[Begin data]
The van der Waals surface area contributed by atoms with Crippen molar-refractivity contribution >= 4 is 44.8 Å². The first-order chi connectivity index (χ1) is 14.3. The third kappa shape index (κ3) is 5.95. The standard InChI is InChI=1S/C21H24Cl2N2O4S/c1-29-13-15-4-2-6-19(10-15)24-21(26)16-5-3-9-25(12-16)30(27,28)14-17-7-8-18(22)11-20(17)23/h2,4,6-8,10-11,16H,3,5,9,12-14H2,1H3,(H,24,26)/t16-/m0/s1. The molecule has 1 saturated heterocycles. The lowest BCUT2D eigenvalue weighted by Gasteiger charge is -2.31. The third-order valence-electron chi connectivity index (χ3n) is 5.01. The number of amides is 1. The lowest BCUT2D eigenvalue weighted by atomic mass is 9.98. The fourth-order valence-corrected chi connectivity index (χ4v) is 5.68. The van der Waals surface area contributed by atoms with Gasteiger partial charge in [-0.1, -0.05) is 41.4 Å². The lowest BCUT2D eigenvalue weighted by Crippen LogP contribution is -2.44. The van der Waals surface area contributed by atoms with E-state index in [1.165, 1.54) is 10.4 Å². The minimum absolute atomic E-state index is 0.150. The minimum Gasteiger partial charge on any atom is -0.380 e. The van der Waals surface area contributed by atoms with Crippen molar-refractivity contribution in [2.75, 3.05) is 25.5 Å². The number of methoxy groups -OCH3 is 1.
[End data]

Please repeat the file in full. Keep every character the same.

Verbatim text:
The van der Waals surface area contributed by atoms with Crippen molar-refractivity contribution >= 4 is 44.8 Å². The first-order chi connectivity index (χ1) is 14.3. The third kappa shape index (κ3) is 5.95. The standard InChI is InChI=1S/C21H24Cl2N2O4S/c1-29-13-15-4-2-6-19(10-15)24-21(26)16-5-3-9-25(12-16)30(27,28)14-17-7-8-18(22)11-20(17)23/h2,4,6-8,10-11,16H,3,5,9,12-14H2,1H3,(H,24,26)/t16-/m0/s1. The molecule has 1 saturated heterocycles. The lowest BCUT2D eigenvalue weighted by Gasteiger charge is -2.31. The third-order valence-electron chi connectivity index (χ3n) is 5.01. The number of amides is 1. The lowest BCUT2D eigenvalue weighted by atomic mass is 9.98. The fourth-order valence-corrected chi connectivity index (χ4v) is 5.68. The van der Waals surface area contributed by atoms with Gasteiger partial charge in [-0.1, -0.05) is 41.4 Å². The lowest BCUT2D eigenvalue weighted by Crippen LogP contribution is -2.44. The van der Waals surface area contributed by atoms with E-state index in [1.165, 1.54) is 10.4 Å². The minimum absolute atomic E-state index is 0.150. The minimum Gasteiger partial charge on any atom is -0.380 e. The van der Waals surface area contributed by atoms with Crippen molar-refractivity contribution in [2.75, 3.05) is 25.5 Å². The number of methoxy groups -OCH3 is 1.